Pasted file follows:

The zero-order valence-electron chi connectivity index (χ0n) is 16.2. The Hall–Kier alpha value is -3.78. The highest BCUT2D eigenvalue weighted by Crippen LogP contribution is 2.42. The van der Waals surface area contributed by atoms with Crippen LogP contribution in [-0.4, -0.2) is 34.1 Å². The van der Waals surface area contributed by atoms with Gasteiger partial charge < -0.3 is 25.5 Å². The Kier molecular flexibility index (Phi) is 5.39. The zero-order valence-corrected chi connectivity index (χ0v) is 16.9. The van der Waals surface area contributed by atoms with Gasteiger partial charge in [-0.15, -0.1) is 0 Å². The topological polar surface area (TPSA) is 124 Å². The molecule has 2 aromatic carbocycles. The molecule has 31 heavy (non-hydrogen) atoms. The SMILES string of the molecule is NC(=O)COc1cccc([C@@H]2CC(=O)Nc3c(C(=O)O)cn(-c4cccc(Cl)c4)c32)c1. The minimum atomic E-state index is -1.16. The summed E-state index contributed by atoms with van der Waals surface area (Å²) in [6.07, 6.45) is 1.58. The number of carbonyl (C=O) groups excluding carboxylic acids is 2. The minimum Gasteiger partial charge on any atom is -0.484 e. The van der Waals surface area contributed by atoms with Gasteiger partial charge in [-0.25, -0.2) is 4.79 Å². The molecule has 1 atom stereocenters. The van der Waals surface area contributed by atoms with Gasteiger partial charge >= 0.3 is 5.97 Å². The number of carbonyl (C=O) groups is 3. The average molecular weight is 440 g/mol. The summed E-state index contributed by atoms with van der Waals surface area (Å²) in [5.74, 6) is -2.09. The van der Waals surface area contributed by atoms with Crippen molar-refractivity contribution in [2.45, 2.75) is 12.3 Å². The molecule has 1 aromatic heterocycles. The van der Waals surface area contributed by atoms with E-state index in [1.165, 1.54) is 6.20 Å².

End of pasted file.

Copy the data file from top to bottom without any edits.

The zero-order valence-electron chi connectivity index (χ0n) is 16.2. The Hall–Kier alpha value is -3.78. The highest BCUT2D eigenvalue weighted by Crippen LogP contribution is 2.42. The van der Waals surface area contributed by atoms with Crippen LogP contribution in [-0.4, -0.2) is 34.1 Å². The van der Waals surface area contributed by atoms with Gasteiger partial charge < -0.3 is 25.5 Å². The Kier molecular flexibility index (Phi) is 5.39. The zero-order valence-corrected chi connectivity index (χ0v) is 16.9. The van der Waals surface area contributed by atoms with Gasteiger partial charge in [-0.15, -0.1) is 0 Å². The topological polar surface area (TPSA) is 124 Å². The molecule has 2 aromatic carbocycles. The molecule has 31 heavy (non-hydrogen) atoms. The SMILES string of the molecule is NC(=O)COc1cccc([C@@H]2CC(=O)Nc3c(C(=O)O)cn(-c4cccc(Cl)c4)c32)c1. The minimum atomic E-state index is -1.16. The summed E-state index contributed by atoms with van der Waals surface area (Å²) in [6.07, 6.45) is 1.58. The number of carbonyl (C=O) groups excluding carboxylic acids is 2. The minimum Gasteiger partial charge on any atom is -0.484 e. The van der Waals surface area contributed by atoms with Gasteiger partial charge in [-0.25, -0.2) is 4.79 Å². The molecule has 1 atom stereocenters. The van der Waals surface area contributed by atoms with Gasteiger partial charge >= 0.3 is 5.97 Å². The number of carbonyl (C=O) groups is 3. The average molecular weight is 440 g/mol. The summed E-state index contributed by atoms with van der Waals surface area (Å²) in [5.74, 6) is -2.09. The van der Waals surface area contributed by atoms with Crippen molar-refractivity contribution in [2.45, 2.75) is 12.3 Å². The molecule has 1 aromatic heterocycles. The van der Waals surface area contributed by atoms with E-state index in [1.165, 1.54) is 6.20 Å².